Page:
With this shift brought on by the unrelenting growth of e-commerce and mobile platforms comes the nagging reality that cyber risk is here to stay. It is the sort of drag on the market that needs to be priced into the system rather than treated like something that can be eliminated or perfectly controlled. Market and consumer expectations need to be adjusted accordingly and in the age of hyper transparency, people would be wise to remember that anything can be exposed to sunlight.

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Four Reasons You Should Not Write a White Paper

White papers can be great marketing tools. Done right, they give web surfers reasons to join your email list and persuade them that you understand—and have solutions to—their problems. However, done poorly, white papers waste your time—and your readers’ time. To help you avoid pointlessly sinking your energy into white papers, I’m sharing four reasons you should not write a white paper.

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How About a "Not-So-Fast" Track for the Trans-Pacific Partnership?

The Trans-Pacific Partnership, a potentially historic trade agreement being aggressively pursued by the Obama administration, represents a cornerstone in its strategic pivot to Asia. If ratified by all 12 Pacific Rim countries currently engaged in the negotiations, it would create the largest free-trade zone in the world, accounting for some 40% of global GDP and a third of global trade.

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NYSSA TV™: A Fireside Chat with William Thorndike and William Cohan

Authors William Thorndike and William Cohan share a “Fireside Chat” about the challenge for management to create value in a climate of rising shareholder activism and increased M&A activity.


MONEYBALL: Reinventing the Game of Capitalism Using a New Scientific Model

There is an epidemic failure within the game to understand what is really going on. And this leads those who run major league teams to misjudge their players and mismanage their teams… Baseball thinking is medieval. They are asking all the wrong questions.

People see this new way of thinking as a threat, and not just to a way of doing business, but, in their minds, it’s a threat to the game itself…

But anybody who is not tearing their team down right now and rebuilding it using your model − they’re dinosaurs.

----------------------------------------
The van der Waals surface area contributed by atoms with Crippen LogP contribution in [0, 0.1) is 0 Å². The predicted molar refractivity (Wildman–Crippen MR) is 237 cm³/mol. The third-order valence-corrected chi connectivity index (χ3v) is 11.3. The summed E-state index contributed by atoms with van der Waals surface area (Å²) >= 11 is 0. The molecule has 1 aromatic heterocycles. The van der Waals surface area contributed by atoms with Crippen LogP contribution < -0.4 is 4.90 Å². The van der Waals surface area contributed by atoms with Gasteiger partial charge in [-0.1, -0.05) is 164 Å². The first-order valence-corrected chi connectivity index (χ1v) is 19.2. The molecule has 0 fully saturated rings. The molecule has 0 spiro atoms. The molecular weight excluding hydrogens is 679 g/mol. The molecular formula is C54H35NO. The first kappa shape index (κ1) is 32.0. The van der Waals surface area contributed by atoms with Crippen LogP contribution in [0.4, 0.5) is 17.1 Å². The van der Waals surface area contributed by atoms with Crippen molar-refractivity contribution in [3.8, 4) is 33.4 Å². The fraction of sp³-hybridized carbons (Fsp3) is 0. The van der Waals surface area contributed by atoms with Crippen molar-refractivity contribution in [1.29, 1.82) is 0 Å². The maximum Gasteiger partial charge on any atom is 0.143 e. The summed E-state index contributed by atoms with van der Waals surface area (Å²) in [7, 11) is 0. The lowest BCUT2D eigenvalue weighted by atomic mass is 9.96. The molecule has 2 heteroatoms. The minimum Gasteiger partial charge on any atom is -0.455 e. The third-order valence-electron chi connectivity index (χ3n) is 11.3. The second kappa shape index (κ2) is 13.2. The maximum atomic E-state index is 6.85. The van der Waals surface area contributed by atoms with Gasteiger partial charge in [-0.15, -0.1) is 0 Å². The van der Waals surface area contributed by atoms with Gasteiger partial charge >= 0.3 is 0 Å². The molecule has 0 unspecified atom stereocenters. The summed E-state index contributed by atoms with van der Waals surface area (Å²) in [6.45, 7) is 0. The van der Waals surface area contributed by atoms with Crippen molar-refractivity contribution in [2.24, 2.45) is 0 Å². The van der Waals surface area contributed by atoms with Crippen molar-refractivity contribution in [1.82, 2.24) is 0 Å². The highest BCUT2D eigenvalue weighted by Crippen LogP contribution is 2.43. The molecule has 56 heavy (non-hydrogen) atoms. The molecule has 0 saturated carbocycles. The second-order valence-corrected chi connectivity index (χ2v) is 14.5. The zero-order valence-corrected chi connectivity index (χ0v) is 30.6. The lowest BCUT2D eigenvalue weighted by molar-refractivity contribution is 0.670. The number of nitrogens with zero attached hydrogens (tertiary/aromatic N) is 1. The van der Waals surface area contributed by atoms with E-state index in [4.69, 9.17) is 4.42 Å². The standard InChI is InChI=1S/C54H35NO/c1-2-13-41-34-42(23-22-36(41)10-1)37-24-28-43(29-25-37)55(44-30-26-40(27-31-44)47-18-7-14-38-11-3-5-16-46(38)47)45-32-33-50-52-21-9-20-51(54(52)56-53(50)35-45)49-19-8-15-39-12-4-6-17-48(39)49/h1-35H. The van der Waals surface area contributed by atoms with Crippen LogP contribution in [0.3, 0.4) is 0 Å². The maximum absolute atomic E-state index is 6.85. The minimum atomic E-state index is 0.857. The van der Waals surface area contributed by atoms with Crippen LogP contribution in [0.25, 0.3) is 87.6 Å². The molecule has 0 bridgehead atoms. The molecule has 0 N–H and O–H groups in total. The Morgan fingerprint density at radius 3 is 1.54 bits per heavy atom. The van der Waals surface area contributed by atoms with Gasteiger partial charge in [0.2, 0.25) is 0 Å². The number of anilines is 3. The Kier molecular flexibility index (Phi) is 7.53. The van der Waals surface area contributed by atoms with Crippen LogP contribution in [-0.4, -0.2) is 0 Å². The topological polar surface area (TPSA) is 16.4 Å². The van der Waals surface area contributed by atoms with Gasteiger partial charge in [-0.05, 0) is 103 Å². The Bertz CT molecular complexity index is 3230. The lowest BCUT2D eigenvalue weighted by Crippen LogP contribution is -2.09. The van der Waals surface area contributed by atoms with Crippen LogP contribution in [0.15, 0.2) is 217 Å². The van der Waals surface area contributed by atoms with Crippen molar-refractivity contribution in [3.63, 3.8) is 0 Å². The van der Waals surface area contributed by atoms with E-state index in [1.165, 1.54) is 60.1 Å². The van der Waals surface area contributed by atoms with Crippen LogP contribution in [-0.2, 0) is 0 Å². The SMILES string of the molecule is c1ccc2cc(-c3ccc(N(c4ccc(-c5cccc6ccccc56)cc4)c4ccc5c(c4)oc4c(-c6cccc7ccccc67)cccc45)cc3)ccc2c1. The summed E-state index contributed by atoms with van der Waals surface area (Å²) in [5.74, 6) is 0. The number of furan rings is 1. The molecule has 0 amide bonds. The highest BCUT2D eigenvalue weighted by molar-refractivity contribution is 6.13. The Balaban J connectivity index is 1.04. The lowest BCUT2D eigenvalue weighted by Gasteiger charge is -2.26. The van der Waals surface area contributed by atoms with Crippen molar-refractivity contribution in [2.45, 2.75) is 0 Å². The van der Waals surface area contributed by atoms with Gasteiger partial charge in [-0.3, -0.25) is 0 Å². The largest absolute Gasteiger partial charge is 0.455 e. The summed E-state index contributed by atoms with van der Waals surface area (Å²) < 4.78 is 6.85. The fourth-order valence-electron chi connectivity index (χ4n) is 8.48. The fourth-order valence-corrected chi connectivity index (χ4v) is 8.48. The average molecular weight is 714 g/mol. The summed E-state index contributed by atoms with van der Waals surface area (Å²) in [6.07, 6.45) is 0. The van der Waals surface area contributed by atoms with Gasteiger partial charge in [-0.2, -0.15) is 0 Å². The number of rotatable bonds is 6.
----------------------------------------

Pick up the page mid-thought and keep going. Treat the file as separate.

- Dialog from the movie Moneyball

Continue reading "MONEYBALL: Reinventing the Game of Capitalism Using a New Scientific Model" »


The Club of Rome’s Next Act

The Club of Rome was founded in 1968 but really came into the public eye with the publication of Limits to Growth in 1972. The controversial book, which sold 12 million copies in 37 languages, first called attention to the systemic limitations of the exponential expansion of the human population and the related material inputs and waste outputs of its economic system on a planet that is fixed in scale.

The concept is not complicated. Sooner or later, the endless expansion of the metabolism of a system within a finite body will cease.

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NYSSA Market Forecast™: Investing In Turbulent Times
January 7, 2016

Join NYSSA to enjoy free member events and other benefits. You don't need to be a CFA charterholder to join!


CFA® Level I 4-Day Boot Camp

Thursday November 12, 2015
Instructor: O. Nathan Ronen, CFA

CFA® Level II Weekly Review - Session A Monday

Monday January 11, 2016
Instructor: O. Nathan Ronen, CFA

CFA® Level III Weekly Review - Session A Wednesday

Wednesday January 13, 2016
Instructor: O. Nathan Ronen, CFA

CFA® Level III Weekly Review - Session B Thursday
Thursday January 21, 2016
Instructor: O. Nathan Ronen, CFA

CFA® Level II Weekly Review - Session B Tuesday
Thursday January 26, 2016
Instructor: O. Nathan Ronen, CFA